Joseph Brodsky tried to write a poem every Christmas, concentrating the vanishing energies of the year on a day when even unbelievers may be forgiven a twinge of belief—that is what myths are for. Nativity Poems collects the nineteen poems he finished, of which more than half have never been translated into English. [1] Brodsky has been a difficult poet to bring over from Russian—the rhyming forms he favored have fewer and fewer masters in English, and the longer he lived in America the more cocksure he became in his adopted language. In his last books, he was translating without help and writing too many poems directly into English, in which he had a wooden ear as well as a wooden tongue. Poetry, unlike prose, is almost impossible to write in a language not mastered until adulthood.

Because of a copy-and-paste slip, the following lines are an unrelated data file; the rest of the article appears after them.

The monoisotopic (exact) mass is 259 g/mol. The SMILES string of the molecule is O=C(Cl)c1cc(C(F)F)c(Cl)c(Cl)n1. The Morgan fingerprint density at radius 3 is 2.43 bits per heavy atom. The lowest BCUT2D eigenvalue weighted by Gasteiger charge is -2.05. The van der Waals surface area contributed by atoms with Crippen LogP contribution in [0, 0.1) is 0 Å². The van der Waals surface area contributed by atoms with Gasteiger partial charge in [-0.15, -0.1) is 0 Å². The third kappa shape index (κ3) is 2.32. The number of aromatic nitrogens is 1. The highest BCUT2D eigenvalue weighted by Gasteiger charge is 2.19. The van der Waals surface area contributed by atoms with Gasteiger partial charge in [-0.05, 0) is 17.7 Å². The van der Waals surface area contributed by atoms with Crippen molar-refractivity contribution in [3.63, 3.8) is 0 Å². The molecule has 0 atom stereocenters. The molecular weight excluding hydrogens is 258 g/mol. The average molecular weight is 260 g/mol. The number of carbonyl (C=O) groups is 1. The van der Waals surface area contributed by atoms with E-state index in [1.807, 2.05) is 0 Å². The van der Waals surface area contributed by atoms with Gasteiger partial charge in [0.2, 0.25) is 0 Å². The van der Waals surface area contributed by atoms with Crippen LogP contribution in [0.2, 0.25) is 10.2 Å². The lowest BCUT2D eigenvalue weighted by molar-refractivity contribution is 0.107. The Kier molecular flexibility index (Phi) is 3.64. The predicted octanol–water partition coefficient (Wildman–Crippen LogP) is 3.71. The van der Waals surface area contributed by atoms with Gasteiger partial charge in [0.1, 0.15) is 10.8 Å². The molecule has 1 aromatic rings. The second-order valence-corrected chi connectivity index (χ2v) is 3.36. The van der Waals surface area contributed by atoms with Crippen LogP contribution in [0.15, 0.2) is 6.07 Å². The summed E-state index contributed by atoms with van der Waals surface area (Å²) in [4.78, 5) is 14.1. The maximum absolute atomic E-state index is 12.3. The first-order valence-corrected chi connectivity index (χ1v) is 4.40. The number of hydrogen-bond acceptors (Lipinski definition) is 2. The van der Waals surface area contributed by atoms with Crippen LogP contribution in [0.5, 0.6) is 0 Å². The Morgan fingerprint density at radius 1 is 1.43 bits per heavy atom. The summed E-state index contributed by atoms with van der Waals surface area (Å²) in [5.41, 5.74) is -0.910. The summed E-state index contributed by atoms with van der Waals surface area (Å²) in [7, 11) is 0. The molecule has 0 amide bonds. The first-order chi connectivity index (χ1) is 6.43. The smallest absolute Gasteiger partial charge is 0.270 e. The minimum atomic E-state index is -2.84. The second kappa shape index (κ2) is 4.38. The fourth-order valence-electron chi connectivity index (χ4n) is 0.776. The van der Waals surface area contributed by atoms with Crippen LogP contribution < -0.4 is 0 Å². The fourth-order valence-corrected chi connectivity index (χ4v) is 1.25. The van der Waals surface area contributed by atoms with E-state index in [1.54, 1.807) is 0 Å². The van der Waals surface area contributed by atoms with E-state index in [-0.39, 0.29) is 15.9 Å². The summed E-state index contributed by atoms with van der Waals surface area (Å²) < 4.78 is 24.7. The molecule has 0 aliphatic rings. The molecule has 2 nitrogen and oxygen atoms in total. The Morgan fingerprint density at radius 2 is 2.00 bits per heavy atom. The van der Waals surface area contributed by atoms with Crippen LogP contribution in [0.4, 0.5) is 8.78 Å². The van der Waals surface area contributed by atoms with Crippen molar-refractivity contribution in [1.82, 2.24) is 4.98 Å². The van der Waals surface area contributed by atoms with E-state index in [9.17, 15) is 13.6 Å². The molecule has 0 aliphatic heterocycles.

Nativity Poems is the best book of Brodsky translations since A Part of Speech...

 
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